Deputy Sports Editor Rose Annable on the latest developments at the Australian Open.
This week the 2021 tennis season got truly underway with the first major tournament of the year, the Australian Open. As the first Grand Slam of the year, it is always a hugely important event for players looking to make a strong start to the season, and fans looking for signs of what the season is likely to hold. As such, the build-up to the tournament is usually strongly focussed on which players look to be in form, who was playing well (or not) at the end of the previous season, and speculating about who might be the dominant players for the next year. This year, however, has been slightly different. The build-up has centred not around the sport itself, but around the quarantines imposed on players on their arrival to Australia.
Anyone who has been paying the slightest attention to the state of the word recently should probably not have been surprised that anyone travelling into Australia is required to quarantine on arrival. Tour level tennis players, however, have seemingly been taken aback by these requirements, resulting in complaints from many about their living and training circumstances. To some extent, these complaints are understandable. The majority of players flew directly to Melbourne, where they were required to complete quarantine in assigned hotels. Most of these players were allowed out of their rooms for 5 hours per day in order to train, however, 72 players were forced to spend the 14 day period in their rooms, with no time out to train, after being on a flight with somebody who tested positive for COVID-19. Compare this to a select number of top players, including Nadal, Djokovic, Osaka and Serena Williams, who quarantined in Adelaide, and were permitted to play exhibition matches before travelling to Melbourne.
It is easy to understand why those who have been subjected to the strictest levels of quarantine may be upset that the big names of the sport seem to be getting preferential treatment. They have not been allowed to train for two weeks, which left multiple players with just a few days before the start of the event to get on a tennis court and practise. It is worth noting, though, that a week into the tournament, it has not been clear that this lack of training has had any real impact on how matches have played out.
However, the complaints coming from players have, for many members of the public, been deeply frustrating. All players were informed of the regulations before they travelled, and indeed some decided not to attend the tournament. The impression many players have given is that they believed they would be given special treatment upon arrival, rather than accepting that the rules do apply to them. Roberto Bautista-Agut, the world number 13, complained that quarantine was like being in prison, while it was reported that Novak Djokovic submitted a list of demands for loosening restrictions, including moving players to private homes with tennis courts for training purposes.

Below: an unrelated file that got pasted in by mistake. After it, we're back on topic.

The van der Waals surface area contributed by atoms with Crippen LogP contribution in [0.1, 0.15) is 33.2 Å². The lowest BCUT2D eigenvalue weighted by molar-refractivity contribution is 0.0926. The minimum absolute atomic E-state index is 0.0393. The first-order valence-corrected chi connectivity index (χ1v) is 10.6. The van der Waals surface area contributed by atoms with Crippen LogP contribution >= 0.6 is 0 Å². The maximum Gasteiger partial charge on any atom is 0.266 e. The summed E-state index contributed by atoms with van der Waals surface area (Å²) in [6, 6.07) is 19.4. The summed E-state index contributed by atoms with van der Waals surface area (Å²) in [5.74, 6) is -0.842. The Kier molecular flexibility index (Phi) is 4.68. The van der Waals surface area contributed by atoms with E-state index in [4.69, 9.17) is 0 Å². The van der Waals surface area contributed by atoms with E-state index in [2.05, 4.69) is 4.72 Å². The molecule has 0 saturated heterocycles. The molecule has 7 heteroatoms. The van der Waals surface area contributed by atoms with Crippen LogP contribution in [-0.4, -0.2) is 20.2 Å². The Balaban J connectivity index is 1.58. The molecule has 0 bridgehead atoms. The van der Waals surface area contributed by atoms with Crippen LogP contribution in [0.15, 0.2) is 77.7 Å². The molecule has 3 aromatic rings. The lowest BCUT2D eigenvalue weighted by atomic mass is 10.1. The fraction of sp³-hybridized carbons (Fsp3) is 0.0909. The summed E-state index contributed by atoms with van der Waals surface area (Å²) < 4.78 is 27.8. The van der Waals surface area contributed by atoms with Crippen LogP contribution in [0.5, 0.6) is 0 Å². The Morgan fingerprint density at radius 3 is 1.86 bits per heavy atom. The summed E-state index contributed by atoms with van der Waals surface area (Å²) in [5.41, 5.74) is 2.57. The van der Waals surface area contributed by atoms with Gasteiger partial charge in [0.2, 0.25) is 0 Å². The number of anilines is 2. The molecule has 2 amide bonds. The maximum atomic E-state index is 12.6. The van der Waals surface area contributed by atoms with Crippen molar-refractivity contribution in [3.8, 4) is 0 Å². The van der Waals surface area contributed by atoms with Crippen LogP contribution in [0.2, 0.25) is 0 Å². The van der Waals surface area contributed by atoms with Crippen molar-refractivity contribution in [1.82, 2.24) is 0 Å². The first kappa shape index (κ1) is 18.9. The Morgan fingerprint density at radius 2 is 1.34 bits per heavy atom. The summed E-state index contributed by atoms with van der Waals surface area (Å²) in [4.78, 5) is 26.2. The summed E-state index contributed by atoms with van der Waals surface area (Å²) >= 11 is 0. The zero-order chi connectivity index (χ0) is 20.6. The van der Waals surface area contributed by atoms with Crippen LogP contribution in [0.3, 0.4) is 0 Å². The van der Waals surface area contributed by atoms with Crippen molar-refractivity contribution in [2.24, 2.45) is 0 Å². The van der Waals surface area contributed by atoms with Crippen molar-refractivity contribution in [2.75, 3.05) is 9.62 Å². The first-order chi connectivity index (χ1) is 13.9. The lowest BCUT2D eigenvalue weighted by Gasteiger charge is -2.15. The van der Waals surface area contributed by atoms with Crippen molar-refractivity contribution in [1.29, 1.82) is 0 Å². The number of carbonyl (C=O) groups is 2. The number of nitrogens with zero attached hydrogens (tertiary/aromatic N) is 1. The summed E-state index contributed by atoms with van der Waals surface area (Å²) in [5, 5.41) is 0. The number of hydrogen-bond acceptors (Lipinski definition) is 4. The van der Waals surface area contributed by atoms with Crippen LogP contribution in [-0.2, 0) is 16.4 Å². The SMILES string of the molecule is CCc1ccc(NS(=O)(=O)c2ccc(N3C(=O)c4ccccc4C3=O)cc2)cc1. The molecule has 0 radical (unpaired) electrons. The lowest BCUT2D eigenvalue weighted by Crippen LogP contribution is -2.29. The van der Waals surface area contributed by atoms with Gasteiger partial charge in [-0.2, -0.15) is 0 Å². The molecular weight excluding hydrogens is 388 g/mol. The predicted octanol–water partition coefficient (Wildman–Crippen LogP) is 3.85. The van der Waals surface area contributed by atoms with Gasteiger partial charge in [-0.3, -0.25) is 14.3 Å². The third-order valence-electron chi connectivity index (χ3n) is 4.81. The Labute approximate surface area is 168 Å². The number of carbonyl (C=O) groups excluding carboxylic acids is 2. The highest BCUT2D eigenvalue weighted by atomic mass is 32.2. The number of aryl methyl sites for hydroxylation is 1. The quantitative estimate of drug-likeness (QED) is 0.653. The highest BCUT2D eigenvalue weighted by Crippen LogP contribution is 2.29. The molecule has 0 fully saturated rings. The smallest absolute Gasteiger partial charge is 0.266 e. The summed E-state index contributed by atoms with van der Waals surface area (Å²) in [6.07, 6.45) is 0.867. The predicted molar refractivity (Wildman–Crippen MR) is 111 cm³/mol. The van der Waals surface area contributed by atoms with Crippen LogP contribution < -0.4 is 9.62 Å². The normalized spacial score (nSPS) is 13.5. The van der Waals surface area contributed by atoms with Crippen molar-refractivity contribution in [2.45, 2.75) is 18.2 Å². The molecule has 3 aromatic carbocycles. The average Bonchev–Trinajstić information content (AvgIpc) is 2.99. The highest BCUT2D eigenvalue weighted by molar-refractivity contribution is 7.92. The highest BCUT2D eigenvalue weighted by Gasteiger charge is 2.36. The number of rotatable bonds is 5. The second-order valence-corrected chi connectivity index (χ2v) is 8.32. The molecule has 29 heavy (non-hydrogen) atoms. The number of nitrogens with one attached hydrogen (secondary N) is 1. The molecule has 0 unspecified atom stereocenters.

I am sure I was not alone in my frustration at hearing Djokovic making such requests. Last year he demonstrated his lack of interest in following COVID regulations when he staged his ill-advised Adria Tour, which involved him and other players pictured clubbing, and subsequently testing positive for the virus. He has refused to accept responsibility for the event, despite being the organiser, and this reads as another sign that he believes tennis players are above the rules.
I have particular sympathy for the Australian residents who have, entirely reasonably, expressed annoyance that players have been allowed to travel into the country. Players were flown in on chartered flights, and questions have been asked about why this has been possible for them, while the thousands of Australians currently stranded in other countries are still waiting to get home.
At a time when sport is struggling, due to the complexities involved in staging tournaments, and the fact that revenue is being lost through the lack of fans in attendance, it is not helpful to have players suggesting they deserve special treatment. As we have seen in the UK recently with anger towards influencers not taking COVID regulations seriously, the general public doesn’t look kindly on rich, famous people who believe they should be exempt from rules in place to save lives. Victoria, where the Australian Open is taking place, has just gone into a snap five-day lockdown, demonstrating how seriously the Australian government is tackling the spread of COVID. The least players can do is endure the same rules as the rest of us, without complaint.